With the entrance of 2021, Books & Such is adding a gem of a new literary agent to our roster, Mary DeMuth. Mary has been a part of the Christian publishing industry for decades, having written 40 books, both fiction and nonfiction; mentored fellow writers at writers conferences around the country and internationally; served as a writing coach; and appeared as a speaker at numerous Christian conferences.
Mary became a client of Cynthia Ruchti’s in the fall of 2020. Almost immediately, Mary approached me about the possibility of becoming an agent. I’ve known Mary for at least a decade, having spent time with her at a variety of writers conferences. So my first thought when she asked was, Brilliant! Why didn’t I think of that!? Since then, she and I have had numerous behind-the-scenes conversations in which we’ve explored what types of clients she’s looking for and how to integrate her into our Books & Such agent team. (She’s known most of us for a long time; so she feels like a natural.)
To help you become acquainted with her, I asked her a few get-to-know you questions.
Q: What inspired you to ask if you could join our Books & Such agent team?
A: I had always been an admirer of the integrity of Books & Such. I’d followed my dear friend Tricia Goyer all these years (she’s in my mastermind group and is a client of yours). I loved how well you shepherded her career.
The longer answer is this: when I learned I needed to find a new agent this fall, our family was hiking in Colorado. As we climbed our first fourteener, my husband asked, “Why don’t you consider becoming an agent?” His question ping-ponged around in my mind. I prayed about it, felt a huge aha come over me, and approached Cynthia about representing me. In our first conversation, I said, “I want you to know that I’m considering becoming an agent myself. What would Janet think of that?” That conversation opened up several more, and here I am. I blame the thin air of Mount Yale!
Q: What qualities do you want to be true of you as an agent?
A: Integrity is very important to me, as is passion. I want publishers, editors, and clients to know they can trust my word. Having a good editorial eye and strong theological discernment matter to me as well. That ties into passion because in order for me to represent someone, their projects must shine on the page and honor Christ.
Q: As someone with a strong publishing background, how do you think that career experience adds to your agent skill-set?
A: It gives me deep empathy. I have long believed that the publishing industry has served as my sanctification journey. While there are highs associated with having books in print, there are also pitfalls and heartaches. I have walked those valleys so I can journey alongside my clients who experience the same frustrations and fears. Besides that, I am a good cheerleader, too.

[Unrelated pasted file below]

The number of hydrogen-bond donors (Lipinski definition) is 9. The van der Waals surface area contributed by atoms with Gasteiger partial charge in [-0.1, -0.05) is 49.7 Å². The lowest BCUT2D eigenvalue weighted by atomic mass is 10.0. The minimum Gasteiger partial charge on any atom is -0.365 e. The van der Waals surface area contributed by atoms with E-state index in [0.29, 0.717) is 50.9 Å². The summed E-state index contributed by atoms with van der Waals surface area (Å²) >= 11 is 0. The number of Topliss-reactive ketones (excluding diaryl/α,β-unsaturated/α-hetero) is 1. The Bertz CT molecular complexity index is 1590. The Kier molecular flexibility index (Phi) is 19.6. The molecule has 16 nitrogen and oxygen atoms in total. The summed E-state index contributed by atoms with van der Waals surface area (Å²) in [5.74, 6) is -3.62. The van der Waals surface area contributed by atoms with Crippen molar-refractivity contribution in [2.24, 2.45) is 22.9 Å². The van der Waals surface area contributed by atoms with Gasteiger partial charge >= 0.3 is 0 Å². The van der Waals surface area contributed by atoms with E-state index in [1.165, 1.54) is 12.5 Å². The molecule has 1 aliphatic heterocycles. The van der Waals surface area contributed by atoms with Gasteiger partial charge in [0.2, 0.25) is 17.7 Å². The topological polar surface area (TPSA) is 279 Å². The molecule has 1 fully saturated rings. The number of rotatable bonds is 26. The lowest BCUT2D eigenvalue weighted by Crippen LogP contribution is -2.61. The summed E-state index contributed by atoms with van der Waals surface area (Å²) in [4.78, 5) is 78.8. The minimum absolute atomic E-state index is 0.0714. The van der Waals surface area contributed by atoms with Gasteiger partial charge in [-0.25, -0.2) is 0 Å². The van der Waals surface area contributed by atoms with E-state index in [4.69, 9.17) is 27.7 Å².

Q: What has motivated you to devote so much time and energy to train writers in how to be successfully published?
A: Honestly? It’s just how I’m wired. I suppose I’m a teacher at heart—I can’t just keep information to myself. Beneath all that is a longing to see the kingdom of God advance through the written word. I have never felt threatened by other writers; instead I see them as co-laborers in expanding God’s great purposes. The more the merrier!
Q: I know you’ve been giving considerable thought to what qualities you’re looking for in potential new clients. Could you give us a checklist of what is uppermost in your mind?
- Theological integrity and a heart for Jesus
- Strong, non-cliché writing
- Great work ethic to meet deadlines
- Vision for several books
Q: What kind of projects are of special interest to you and why?
A: I’m really interested in pastoral voices (that may not be well-known) covering issues of discipleship, church planting, and the global church. I would love to agent millennial voices who have been in the trenches of unseen ministry. A few more topics:
- Church burnout
- Christian living, but not cliché
- Habits, self-improvement, biz books, productivity hacks
- Creativity books (art, interior design, cookbooks, etc.)
- Compelling biographies about the global church
- Cultural analysis, Sociology (like Malcolm Gladwell, Adam Grant, Cal Newport)
- Theological books that are accessible (a la NT Wright)
- True Crime
- Uniquely slanted Bible studies
- The Philip Yancy or Eugene Peterson for a new generation
Q: And, finally, what was your favorite book that you read in 2020? What did you love about it?
A: Tiny Habits by B.J. Fogg. It was the most accessible and actionable habits book I’ve read. It’s helped me to keep at some of my goals last year, and those habits continue to follow me into 2021.
Thanks, Mary, for giving our blog readers a glimpse into who are you. I know they’re in for a treat as you share your writing and publishing wisdom with us through the blog.
If you would like to query Mary, you may contact her at firstname.lastname@example.org using Mary’s name in the subject line.
Please feel free to welcome her and ask her any questions you have in the comments.
A new literary agent tells about herself and what type of clients and projects she’s looking to represent. Click to tweet.